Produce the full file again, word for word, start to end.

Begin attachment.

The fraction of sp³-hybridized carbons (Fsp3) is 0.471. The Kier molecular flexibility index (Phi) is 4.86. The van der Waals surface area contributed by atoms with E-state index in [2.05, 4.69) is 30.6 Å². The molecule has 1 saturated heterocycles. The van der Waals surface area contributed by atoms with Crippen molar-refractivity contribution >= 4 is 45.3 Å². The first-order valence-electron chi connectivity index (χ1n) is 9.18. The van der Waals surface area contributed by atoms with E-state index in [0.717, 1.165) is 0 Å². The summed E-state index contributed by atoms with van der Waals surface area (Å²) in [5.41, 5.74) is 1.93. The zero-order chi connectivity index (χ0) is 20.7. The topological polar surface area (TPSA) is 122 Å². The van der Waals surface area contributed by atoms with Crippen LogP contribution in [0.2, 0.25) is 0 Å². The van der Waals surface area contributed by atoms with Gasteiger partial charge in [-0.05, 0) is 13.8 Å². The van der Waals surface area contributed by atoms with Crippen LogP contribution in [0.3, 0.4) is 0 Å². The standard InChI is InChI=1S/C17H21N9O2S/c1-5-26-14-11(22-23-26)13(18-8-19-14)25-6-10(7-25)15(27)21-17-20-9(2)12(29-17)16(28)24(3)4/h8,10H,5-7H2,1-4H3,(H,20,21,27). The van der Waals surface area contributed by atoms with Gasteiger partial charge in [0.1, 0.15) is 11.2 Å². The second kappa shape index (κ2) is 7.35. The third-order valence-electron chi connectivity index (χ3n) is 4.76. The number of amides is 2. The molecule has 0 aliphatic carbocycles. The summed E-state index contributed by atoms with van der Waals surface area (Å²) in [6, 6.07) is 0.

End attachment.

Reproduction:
The fraction of sp³-hybridized carbons (Fsp3) is 0.471. The Kier molecular flexibility index (Phi) is 4.86. The van der Waals surface area contributed by atoms with E-state index in [2.05, 4.69) is 30.6 Å². The molecule has 1 saturated heterocycles. The van der Waals surface area contributed by atoms with Crippen molar-refractivity contribution >= 4 is 45.3 Å². The first-order valence-electron chi connectivity index (χ1n) is 9.18. The van der Waals surface area contributed by atoms with E-state index in [0.717, 1.165) is 0 Å². The summed E-state index contributed by atoms with van der Waals surface area (Å²) in [5.41, 5.74) is 1.93. The zero-order chi connectivity index (χ0) is 20.7. The topological polar surface area (TPSA) is 122 Å². The van der Waals surface area contributed by atoms with Crippen LogP contribution in [0.2, 0.25) is 0 Å². The van der Waals surface area contributed by atoms with Gasteiger partial charge in [-0.05, 0) is 13.8 Å². The van der Waals surface area contributed by atoms with Crippen LogP contribution in [0.3, 0.4) is 0 Å². The standard InChI is InChI=1S/C17H21N9O2S/c1-5-26-14-11(22-23-26)13(18-8-19-14)25-6-10(7-25)15(27)21-17-20-9(2)12(29-17)16(28)24(3)4/h8,10H,5-7H2,1-4H3,(H,20,21,27). The van der Waals surface area contributed by atoms with Gasteiger partial charge in [0.1, 0.15) is 11.2 Å². The second kappa shape index (κ2) is 7.35. The third-order valence-electron chi connectivity index (χ3n) is 4.76. The number of amides is 2. The molecule has 0 aliphatic carbocycles. The summed E-state index contributed by atoms with van der Waals surface area (Å²) in [6, 6.07) is 0.